Fortunately, preventing conjunctivitis is relatively simple if you follow these basic tips.

  • Avoid sharing items like hand towels, wash cloths and towels used for bathing. Even at home, sharing these items can cause issues.
  • Wash your hands frequently at home and in public.
  • Keep hand sanitizer or personal disinfectant with you. This is particularly important in a school or office setting, especially during the winter season when people are most susceptible to illness.
  • Clean surfaces like countertops, vanities, desks and shared phones regularly. Disinfectant wipes work very well in shared spaces.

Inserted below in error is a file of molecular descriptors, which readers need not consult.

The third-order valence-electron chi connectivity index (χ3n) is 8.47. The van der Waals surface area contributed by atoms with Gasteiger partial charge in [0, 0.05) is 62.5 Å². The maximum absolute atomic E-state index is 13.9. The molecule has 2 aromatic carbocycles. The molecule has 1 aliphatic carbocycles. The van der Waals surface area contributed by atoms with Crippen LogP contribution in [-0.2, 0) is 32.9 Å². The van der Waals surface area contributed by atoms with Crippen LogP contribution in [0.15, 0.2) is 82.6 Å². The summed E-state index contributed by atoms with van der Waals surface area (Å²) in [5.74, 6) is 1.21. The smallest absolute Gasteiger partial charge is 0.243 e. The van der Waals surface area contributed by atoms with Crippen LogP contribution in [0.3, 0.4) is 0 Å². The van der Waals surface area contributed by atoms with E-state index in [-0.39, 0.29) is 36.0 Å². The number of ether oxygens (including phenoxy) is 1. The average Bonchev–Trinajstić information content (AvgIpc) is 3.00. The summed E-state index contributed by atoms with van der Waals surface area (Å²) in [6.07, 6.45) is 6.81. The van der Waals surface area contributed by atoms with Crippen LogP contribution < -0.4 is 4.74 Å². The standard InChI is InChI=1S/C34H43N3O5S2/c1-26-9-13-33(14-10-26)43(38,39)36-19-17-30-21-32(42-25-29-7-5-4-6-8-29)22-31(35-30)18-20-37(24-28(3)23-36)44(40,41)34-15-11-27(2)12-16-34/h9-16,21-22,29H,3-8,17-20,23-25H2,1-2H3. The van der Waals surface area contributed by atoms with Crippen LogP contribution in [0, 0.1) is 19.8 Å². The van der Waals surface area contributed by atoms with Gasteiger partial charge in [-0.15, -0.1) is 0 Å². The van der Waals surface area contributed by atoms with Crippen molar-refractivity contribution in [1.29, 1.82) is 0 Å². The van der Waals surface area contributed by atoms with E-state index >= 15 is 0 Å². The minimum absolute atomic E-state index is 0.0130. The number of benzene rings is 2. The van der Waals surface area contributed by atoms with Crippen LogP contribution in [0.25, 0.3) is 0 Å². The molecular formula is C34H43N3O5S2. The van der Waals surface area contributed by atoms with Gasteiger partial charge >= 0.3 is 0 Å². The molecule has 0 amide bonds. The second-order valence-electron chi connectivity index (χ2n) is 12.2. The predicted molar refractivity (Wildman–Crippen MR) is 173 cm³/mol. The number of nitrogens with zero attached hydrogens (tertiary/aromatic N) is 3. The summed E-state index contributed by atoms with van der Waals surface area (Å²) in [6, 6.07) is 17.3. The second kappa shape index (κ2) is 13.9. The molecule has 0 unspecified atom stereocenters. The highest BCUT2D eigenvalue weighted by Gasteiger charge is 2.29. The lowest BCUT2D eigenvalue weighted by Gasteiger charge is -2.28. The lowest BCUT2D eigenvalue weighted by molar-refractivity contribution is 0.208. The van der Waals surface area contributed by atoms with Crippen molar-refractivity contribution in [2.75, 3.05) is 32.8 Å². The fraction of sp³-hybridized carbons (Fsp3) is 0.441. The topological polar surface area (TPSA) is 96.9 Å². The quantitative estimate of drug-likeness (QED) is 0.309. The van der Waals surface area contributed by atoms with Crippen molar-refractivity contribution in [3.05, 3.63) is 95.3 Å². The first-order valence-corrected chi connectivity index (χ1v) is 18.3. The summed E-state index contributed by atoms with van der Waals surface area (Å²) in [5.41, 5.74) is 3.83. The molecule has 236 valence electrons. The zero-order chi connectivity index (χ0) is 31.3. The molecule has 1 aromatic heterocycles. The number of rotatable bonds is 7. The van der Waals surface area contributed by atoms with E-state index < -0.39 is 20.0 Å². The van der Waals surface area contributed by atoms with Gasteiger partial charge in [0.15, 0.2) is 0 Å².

• Never share contact lenses or glasses. Even glasses can transmit bacteria.
  • Remove contact lenses before using a hot tub or steam shower. Removing them will help keep bacteria from causing problems.
  • Always wear goggles when swimming. Doing this will keep microorganisms and bacteria in the water out of your eyes.


Your Colorado eye care professionals at Vision Care Specialists can help you diagnose eye irritation to determine proper treatment. The eye doctors in our five Colorado offices prioritize your eye health and are always eager to help. Give us a call today at 303-991-9600 or schedule an appointment online.